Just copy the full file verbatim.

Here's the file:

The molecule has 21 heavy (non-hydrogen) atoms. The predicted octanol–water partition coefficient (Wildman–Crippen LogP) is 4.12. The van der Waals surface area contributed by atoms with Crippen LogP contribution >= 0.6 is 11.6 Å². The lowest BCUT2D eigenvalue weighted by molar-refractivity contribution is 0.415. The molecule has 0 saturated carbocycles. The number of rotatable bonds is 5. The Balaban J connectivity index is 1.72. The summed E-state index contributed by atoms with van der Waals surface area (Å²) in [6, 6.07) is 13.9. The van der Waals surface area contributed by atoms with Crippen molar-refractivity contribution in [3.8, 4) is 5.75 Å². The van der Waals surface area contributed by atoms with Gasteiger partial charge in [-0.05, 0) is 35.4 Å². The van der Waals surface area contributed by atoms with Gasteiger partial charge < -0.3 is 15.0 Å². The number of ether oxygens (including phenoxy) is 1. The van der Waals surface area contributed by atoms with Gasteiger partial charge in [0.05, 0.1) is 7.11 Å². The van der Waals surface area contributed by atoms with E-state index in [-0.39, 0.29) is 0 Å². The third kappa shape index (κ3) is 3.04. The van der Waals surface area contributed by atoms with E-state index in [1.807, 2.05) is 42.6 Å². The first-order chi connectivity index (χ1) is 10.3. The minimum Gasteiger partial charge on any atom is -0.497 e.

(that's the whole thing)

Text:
The molecule has 21 heavy (non-hydrogen) atoms. The predicted octanol–water partition coefficient (Wildman–Crippen LogP) is 4.12. The van der Waals surface area contributed by atoms with Crippen LogP contribution >= 0.6 is 11.6 Å². The lowest BCUT2D eigenvalue weighted by molar-refractivity contribution is 0.415. The molecule has 0 saturated carbocycles. The number of rotatable bonds is 5. The Balaban J connectivity index is 1.72. The summed E-state index contributed by atoms with van der Waals surface area (Å²) in [6, 6.07) is 13.9. The van der Waals surface area contributed by atoms with Crippen molar-refractivity contribution in [3.8, 4) is 5.75 Å². The van der Waals surface area contributed by atoms with Gasteiger partial charge in [-0.05, 0) is 35.4 Å². The van der Waals surface area contributed by atoms with Gasteiger partial charge < -0.3 is 15.0 Å². The number of ether oxygens (including phenoxy) is 1. The van der Waals surface area contributed by atoms with Gasteiger partial charge in [0.05, 0.1) is 7.11 Å². The van der Waals surface area contributed by atoms with E-state index in [-0.39, 0.29) is 0 Å². The third kappa shape index (κ3) is 3.04. The van der Waals surface area contributed by atoms with E-state index in [1.807, 2.05) is 42.6 Å². The first-order chi connectivity index (χ1) is 10.3. The minimum Gasteiger partial charge on any atom is -0.497 e.